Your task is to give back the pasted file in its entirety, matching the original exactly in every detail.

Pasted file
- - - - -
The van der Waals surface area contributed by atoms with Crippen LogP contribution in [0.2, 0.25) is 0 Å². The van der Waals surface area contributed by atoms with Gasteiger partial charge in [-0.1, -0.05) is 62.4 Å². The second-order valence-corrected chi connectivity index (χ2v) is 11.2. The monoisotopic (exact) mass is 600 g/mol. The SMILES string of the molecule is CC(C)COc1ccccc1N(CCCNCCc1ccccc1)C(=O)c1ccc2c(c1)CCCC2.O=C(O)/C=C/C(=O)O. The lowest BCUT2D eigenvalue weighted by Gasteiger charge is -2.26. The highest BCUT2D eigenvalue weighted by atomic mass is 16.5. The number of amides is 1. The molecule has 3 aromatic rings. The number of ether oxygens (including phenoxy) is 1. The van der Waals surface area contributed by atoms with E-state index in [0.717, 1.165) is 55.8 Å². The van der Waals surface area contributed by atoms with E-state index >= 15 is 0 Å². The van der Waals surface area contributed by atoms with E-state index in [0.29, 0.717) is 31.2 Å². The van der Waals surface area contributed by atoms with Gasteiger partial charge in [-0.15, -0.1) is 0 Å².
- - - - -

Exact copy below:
The van der Waals surface area contributed by atoms with Crippen LogP contribution in [0.2, 0.25) is 0 Å². The van der Waals surface area contributed by atoms with Gasteiger partial charge in [-0.1, -0.05) is 62.4 Å². The second-order valence-corrected chi connectivity index (χ2v) is 11.2. The monoisotopic (exact) mass is 600 g/mol. The SMILES string of the molecule is CC(C)COc1ccccc1N(CCCNCCc1ccccc1)C(=O)c1ccc2c(c1)CCCC2.O=C(O)/C=C/C(=O)O. The lowest BCUT2D eigenvalue weighted by Gasteiger charge is -2.26. The highest BCUT2D eigenvalue weighted by atomic mass is 16.5. The number of amides is 1. The molecule has 3 aromatic rings. The number of ether oxygens (including phenoxy) is 1. The van der Waals surface area contributed by atoms with E-state index in [0.717, 1.165) is 55.8 Å². The van der Waals surface area contributed by atoms with E-state index >= 15 is 0 Å². The van der Waals surface area contributed by atoms with E-state index in [0.29, 0.717) is 31.2 Å². The van der Waals surface area contributed by atoms with Gasteiger partial charge in [-0.15, -0.1) is 0 Å².